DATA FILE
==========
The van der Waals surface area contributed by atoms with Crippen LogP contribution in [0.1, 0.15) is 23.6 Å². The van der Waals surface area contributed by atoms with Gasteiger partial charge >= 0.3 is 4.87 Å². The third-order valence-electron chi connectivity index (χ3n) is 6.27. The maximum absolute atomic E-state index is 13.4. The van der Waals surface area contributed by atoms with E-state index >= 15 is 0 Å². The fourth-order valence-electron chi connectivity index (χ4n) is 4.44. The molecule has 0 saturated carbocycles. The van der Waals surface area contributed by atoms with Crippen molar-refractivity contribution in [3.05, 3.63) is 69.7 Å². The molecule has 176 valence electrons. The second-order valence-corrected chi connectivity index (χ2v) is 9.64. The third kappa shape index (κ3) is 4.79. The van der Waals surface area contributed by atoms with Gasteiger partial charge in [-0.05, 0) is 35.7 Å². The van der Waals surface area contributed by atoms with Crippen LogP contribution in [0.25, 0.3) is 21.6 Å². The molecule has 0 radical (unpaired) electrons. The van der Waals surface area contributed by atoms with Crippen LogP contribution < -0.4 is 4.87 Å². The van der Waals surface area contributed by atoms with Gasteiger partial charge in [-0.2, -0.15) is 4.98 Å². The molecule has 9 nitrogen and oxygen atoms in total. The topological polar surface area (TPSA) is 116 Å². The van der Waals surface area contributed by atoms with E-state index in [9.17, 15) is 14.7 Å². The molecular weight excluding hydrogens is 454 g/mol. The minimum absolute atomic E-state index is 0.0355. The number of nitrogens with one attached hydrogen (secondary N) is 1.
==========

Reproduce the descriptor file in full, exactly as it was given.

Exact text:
The van der Waals surface area contributed by atoms with Crippen LogP contribution in [0.1, 0.15) is 23.6 Å². The van der Waals surface area contributed by atoms with Gasteiger partial charge >= 0.3 is 4.87 Å². The third-order valence-electron chi connectivity index (χ3n) is 6.27. The maximum absolute atomic E-state index is 13.4. The van der Waals surface area contributed by atoms with E-state index >= 15 is 0 Å². The fourth-order valence-electron chi connectivity index (χ4n) is 4.44. The molecule has 0 saturated carbocycles. The van der Waals surface area contributed by atoms with Crippen molar-refractivity contribution in [3.05, 3.63) is 69.7 Å². The molecule has 176 valence electrons. The second-order valence-corrected chi connectivity index (χ2v) is 9.64. The third kappa shape index (κ3) is 4.79. The van der Waals surface area contributed by atoms with Gasteiger partial charge in [-0.05, 0) is 35.7 Å². The van der Waals surface area contributed by atoms with Crippen LogP contribution in [0.25, 0.3) is 21.6 Å². The molecule has 0 radical (unpaired) electrons. The van der Waals surface area contributed by atoms with Crippen LogP contribution < -0.4 is 4.87 Å². The van der Waals surface area contributed by atoms with Gasteiger partial charge in [-0.2, -0.15) is 4.98 Å². The molecule has 9 nitrogen and oxygen atoms in total. The topological polar surface area (TPSA) is 116 Å². The van der Waals surface area contributed by atoms with E-state index in [9.17, 15) is 14.7 Å². The molecular weight excluding hydrogens is 454 g/mol. The minimum absolute atomic E-state index is 0.0355. The number of nitrogens with one attached hydrogen (secondary N) is 1.